Article and photos provided by the National Council of SPCAs
Every year, more and more light is shed on the cruelty behind the breeding industry that is often kept hidden from the public by breeders. Glossy adverts of cute puppies, kittens and other animals are shared on platforms such as Gumtree or Junk Mail. These misleading adverts easily pull the wool over members of the public's eyes - blinding them about the conditions in which the adult animals are kept and where the babies were born. For the purpose of this article, reference is made to dogs in particular, however, the cruelty applies to a variety of animals enslaved in the breeding industry.
In typical breeding industry conditions, such dogs will never experience the freedom and fun of chasing a ball in the park, be taken for walks, or to curl up on the couch next to a loving member of their family. Cats will never know what it is to purr against the hand or leg of a loving human, get to nap in the warmth of the sunbeams streaming through the window or chase feathery toys that jingle as they are being flung in the air.
In simple terms, the animals in the breeding industry will be deprived of the very thing they have been evolved to seek from human companionship. Instead, at best, these animals will be treated like breeding machines, forced to churn out litter after litter of babies - non-stop. At worst? Their lives will be a living hell - forced to eat, sleep and live in cages covered in faeces and urine, left without veterinary care and treatment, confined to chains and cages indefinitely, and denied everything that makes life worth living.
While the breeding industry remains unregulated in South Africa, members of the SPCA organisation are still authorised to conduct inspections at any place where animals are kept. The conditions under which animals are being kept at breeding facilities are often unacceptable with multiple laws being contravened.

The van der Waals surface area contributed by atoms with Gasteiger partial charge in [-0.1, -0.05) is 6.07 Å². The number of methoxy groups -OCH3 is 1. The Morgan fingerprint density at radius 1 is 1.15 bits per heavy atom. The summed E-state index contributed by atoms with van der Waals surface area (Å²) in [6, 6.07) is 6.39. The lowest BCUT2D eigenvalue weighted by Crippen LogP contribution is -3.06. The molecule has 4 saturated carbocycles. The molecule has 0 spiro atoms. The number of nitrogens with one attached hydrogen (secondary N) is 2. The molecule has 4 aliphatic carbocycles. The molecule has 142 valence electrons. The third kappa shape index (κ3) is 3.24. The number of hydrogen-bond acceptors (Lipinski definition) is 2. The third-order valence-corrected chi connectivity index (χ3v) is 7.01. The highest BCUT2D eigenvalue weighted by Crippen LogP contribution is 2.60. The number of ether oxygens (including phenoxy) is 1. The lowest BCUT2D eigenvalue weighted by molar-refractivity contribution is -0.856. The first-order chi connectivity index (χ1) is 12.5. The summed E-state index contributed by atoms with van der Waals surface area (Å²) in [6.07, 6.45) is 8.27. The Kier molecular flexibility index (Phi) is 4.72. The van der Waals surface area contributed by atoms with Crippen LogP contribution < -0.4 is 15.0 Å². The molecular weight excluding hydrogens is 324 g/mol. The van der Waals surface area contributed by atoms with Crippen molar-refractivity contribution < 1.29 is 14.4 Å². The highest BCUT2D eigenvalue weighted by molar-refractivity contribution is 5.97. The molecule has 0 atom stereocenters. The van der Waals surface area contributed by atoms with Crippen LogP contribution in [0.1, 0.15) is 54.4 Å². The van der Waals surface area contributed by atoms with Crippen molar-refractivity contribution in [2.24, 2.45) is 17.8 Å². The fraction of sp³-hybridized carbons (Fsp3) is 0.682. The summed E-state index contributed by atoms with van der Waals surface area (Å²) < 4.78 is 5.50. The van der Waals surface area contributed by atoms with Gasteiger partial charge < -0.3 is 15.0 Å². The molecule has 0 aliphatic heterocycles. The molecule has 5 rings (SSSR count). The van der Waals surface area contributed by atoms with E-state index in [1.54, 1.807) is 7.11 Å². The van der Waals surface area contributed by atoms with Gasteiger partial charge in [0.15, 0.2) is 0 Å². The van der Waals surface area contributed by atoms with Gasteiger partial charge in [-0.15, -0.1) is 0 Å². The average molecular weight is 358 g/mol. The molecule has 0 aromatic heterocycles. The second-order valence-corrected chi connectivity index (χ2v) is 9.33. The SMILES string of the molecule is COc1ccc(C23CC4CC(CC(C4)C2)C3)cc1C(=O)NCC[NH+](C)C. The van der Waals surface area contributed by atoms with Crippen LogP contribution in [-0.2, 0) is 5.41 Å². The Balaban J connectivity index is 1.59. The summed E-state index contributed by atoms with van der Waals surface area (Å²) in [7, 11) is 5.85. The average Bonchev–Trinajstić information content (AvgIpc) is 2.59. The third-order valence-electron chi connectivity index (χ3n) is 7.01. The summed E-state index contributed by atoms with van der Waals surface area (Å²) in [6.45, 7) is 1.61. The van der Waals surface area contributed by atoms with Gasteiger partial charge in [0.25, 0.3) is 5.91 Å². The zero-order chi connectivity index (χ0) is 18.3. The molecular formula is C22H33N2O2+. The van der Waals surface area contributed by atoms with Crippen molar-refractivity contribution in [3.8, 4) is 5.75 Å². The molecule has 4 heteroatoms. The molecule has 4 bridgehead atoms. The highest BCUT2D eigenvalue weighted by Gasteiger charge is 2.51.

In fact, earlier this year, the NSPCA inspected the property of a Pitbull Terrier breeder. The dogs were confined to cages and chains, some of the animals required urgent veterinary treatment which they had not received until the NSPCA's intervention. The cages were covered in piles of faeces and urine, the water and food bowls were extremely filthy, some of the dogs didn't even have access to clean drinking water and several dogs were displaying concerning symptoms of behavioural issues. This is only the tip of the iceberg in terms of the animal welfare issues that the NSPCA has uncovered behind the breeding industry. In other cases, animals have been found with severe injuries and diseases that were not treated including prolapses, parvovirus, broken teeth and eye issues etc. Some animals have been found with heavily matted fur which is very painful for the animal, overgrown nails, old wounds and scars which are indicative of fighting among the animals, emaciated animals from being overbred and underfed … and so much more. It is not uncommon that when these animals have reached the end of their breeding abilities, they are abandoned or dumped on the streets and left to fend for themselves.